iPhone ‘batterygate’ payments are finally arriving — what you need to know

iPhone 6s back
(Image credit: Jaap Arriens/NurPhoto via Getty Images)

Seven years after it began, the iPhone “Batterygate” saga is finally entering its final chapter. 

MacRumors has heard from readers who have finally received their payments from the class-action lawsuit for the princely sum of $92.17 — slightly higher than the $65 promised last year, and far more than the “$25 per eligible device” estimated back in 2020

That’s the nature of class-action lawsuits: The total is divided between the number of claimants after legal fees are subtracted, so clearly fewer people took up the offer than originally expected.

For those keenly keeping an eye on things, the sudden arrival of a payment won’t be a surprise. The website set up for the settlement was updated last month to note that payments were imminent, but it’s good that the words have been backed up with cold, hard cash. 

It’s been a long time coming. The story started back in 2017 when owners of older handsets (usually the iPhone 6 or 6S) noticed degraded performance on iOS 10. Apple would later explain that the phenomenon was real, but deliberate: a design decision to prevent handsets from randomly shutting down due to battery degradation, rather than forcing an upgrade to a newer model.

But as this wasn’t signposted in any patch notes and impossible to disable, class action lawsuits followed, and Apple duly settled in 2020. While the company continued to deny any wrongdoing, the settlement was agreed to “avoid burdensome and costly litigation”.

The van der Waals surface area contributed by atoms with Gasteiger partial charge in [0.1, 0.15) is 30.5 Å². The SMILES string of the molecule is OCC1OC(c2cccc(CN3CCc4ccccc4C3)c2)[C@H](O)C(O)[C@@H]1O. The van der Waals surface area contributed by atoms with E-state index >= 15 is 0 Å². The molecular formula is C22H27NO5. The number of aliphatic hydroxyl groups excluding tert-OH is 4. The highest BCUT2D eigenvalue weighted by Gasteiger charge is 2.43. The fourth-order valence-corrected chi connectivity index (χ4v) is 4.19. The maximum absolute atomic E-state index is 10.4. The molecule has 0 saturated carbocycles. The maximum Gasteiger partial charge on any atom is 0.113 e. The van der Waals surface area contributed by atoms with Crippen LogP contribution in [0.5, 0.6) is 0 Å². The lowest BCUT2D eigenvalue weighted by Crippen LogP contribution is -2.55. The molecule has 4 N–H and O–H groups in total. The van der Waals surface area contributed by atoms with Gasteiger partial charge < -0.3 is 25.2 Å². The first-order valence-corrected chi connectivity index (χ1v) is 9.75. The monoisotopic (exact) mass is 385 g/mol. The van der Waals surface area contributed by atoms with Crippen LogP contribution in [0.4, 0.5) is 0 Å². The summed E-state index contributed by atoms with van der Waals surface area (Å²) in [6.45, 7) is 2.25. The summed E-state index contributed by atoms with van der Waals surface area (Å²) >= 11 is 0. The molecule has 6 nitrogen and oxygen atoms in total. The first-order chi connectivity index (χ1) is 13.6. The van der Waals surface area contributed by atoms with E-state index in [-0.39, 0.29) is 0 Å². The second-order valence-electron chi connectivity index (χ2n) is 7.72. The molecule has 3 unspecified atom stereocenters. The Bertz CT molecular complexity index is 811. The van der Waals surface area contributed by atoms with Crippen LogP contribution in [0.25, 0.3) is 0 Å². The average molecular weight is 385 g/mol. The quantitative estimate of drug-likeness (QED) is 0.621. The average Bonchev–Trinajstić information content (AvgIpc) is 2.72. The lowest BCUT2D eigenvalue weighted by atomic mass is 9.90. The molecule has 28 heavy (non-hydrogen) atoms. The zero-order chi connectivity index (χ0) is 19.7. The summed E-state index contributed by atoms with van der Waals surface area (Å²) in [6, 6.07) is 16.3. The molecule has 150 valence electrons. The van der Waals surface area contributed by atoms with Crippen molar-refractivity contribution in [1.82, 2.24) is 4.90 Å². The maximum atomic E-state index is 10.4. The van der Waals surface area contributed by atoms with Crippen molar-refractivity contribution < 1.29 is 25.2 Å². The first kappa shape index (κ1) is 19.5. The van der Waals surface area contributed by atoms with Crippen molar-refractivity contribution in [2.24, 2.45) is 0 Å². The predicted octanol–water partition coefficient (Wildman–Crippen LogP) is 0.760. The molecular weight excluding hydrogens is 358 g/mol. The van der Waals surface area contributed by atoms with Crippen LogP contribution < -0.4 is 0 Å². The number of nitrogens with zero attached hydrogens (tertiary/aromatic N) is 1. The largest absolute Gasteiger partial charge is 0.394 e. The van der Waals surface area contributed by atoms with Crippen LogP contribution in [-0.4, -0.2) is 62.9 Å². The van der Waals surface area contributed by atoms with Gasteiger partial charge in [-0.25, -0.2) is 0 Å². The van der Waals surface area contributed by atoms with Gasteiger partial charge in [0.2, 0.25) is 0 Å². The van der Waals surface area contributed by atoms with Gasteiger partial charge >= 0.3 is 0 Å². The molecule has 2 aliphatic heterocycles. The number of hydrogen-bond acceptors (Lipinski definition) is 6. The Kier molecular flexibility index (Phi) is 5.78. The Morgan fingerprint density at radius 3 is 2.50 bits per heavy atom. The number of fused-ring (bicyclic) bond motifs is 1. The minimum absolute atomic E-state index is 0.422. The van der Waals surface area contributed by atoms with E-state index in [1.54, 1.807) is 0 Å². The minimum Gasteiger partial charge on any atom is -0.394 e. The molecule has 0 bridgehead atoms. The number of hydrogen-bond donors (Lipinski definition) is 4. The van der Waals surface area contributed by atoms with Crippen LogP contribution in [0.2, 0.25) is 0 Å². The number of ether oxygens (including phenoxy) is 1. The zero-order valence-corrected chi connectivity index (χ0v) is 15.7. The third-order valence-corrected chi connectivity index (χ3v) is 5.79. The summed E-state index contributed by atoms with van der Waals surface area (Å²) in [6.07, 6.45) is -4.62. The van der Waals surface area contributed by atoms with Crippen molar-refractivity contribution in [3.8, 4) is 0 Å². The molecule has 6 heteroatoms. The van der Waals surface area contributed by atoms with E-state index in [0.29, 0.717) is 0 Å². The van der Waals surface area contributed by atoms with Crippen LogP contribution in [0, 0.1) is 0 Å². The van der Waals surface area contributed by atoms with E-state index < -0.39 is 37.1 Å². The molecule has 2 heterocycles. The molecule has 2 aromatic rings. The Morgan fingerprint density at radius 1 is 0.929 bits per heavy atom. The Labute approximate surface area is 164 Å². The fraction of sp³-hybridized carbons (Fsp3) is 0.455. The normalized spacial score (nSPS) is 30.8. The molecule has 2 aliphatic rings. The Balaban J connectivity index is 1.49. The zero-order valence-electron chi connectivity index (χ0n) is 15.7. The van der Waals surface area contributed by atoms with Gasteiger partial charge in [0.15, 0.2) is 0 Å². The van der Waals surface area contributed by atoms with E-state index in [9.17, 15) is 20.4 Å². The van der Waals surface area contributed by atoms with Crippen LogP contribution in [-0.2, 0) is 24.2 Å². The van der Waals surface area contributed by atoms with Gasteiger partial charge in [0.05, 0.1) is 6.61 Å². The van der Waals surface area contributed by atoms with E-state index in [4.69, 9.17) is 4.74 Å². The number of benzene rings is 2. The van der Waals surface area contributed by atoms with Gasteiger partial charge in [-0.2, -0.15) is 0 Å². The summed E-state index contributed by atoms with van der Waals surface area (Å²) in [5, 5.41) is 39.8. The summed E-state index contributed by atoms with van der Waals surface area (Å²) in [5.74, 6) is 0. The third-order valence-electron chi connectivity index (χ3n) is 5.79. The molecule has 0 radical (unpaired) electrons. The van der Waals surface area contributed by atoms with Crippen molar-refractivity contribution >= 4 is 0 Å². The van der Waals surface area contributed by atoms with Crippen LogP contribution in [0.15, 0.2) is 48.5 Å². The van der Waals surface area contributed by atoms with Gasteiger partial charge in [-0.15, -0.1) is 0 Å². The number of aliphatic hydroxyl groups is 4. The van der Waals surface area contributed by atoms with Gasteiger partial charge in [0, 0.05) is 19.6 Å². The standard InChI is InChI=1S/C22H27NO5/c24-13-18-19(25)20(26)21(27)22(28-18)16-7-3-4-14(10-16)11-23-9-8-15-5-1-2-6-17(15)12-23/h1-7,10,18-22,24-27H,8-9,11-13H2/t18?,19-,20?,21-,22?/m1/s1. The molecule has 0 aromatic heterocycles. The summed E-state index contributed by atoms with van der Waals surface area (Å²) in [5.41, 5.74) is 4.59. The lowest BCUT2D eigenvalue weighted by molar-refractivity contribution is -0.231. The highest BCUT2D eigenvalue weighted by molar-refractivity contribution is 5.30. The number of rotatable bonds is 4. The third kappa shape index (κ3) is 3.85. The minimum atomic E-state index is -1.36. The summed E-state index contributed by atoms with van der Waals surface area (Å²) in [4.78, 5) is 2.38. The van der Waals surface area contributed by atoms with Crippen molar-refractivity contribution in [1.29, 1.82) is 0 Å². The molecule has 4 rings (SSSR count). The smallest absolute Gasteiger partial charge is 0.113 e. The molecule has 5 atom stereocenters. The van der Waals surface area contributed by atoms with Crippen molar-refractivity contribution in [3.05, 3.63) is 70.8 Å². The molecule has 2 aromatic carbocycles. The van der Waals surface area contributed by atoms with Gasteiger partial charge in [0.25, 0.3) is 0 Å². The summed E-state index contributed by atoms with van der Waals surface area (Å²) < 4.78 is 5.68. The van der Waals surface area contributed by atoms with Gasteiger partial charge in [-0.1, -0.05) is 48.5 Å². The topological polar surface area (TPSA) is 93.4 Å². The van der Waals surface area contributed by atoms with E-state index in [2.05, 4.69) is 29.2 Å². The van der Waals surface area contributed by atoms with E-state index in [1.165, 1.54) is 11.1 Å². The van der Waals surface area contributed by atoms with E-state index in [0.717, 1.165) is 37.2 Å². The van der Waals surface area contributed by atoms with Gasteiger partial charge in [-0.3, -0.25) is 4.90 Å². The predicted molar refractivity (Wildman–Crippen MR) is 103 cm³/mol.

Payments were promised to claimants with the iPhone 6, iPhone 6 Plus, iPhone 6S, iPhone 6S Plus and/or original iPhone SE running iOS 10.2.1 or later, and extended to iPhone 7 or 7 Plus users with iOS 11.2 or later before December 21, 2017. If you had more than one affected device, you could claim multiple times.

Suffice to say, if you’ve only just realized that this makes you eligible for a payout, you’re a few years too late to do anything about it now. The cut-off for submitting a claim unfortunately passed back in October 2020.

Alan Martin

Freelance contributor Alan has been writing about tech for over a decade, covering phones, drones and everything in between. Previously Deputy Editor of tech site Alphr, his words are found all over the web and in the occasional magazine too. When not weighing up the pros and cons of the latest smartwatch, you'll probably find him tackling his ever-growing games backlog. Or, more likely, playing Spelunky for the millionth time.